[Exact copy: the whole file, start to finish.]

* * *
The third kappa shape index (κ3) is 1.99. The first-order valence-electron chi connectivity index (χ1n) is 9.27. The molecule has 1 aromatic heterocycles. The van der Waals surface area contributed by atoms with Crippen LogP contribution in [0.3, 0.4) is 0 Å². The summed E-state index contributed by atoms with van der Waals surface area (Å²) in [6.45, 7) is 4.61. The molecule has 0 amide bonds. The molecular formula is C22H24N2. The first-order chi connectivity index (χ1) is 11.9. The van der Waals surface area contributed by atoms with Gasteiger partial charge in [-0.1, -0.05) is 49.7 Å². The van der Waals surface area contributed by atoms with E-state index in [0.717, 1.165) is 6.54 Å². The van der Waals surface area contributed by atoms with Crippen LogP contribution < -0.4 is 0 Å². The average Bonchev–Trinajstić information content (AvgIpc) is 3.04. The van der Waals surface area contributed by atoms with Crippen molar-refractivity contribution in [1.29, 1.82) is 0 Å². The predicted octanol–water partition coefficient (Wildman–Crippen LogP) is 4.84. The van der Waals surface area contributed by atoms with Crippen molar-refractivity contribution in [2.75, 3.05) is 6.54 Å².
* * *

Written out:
The third kappa shape index (κ3) is 1.99. The first-order valence-electron chi connectivity index (χ1n) is 9.27. The molecule has 1 aromatic heterocycles. The van der Waals surface area contributed by atoms with Crippen LogP contribution in [0.3, 0.4) is 0 Å². The summed E-state index contributed by atoms with van der Waals surface area (Å²) in [6.45, 7) is 4.61. The molecule has 0 amide bonds. The molecular formula is C22H24N2. The first-order chi connectivity index (χ1) is 11.9. The van der Waals surface area contributed by atoms with Gasteiger partial charge in [-0.1, -0.05) is 49.7 Å². The van der Waals surface area contributed by atoms with E-state index in [0.717, 1.165) is 6.54 Å². The van der Waals surface area contributed by atoms with Crippen LogP contribution < -0.4 is 0 Å². The average Bonchev–Trinajstić information content (AvgIpc) is 3.04. The van der Waals surface area contributed by atoms with Crippen molar-refractivity contribution in [1.29, 1.82) is 0 Å². The predicted octanol–water partition coefficient (Wildman–Crippen LogP) is 4.84. The van der Waals surface area contributed by atoms with Crippen molar-refractivity contribution in [2.75, 3.05) is 6.54 Å².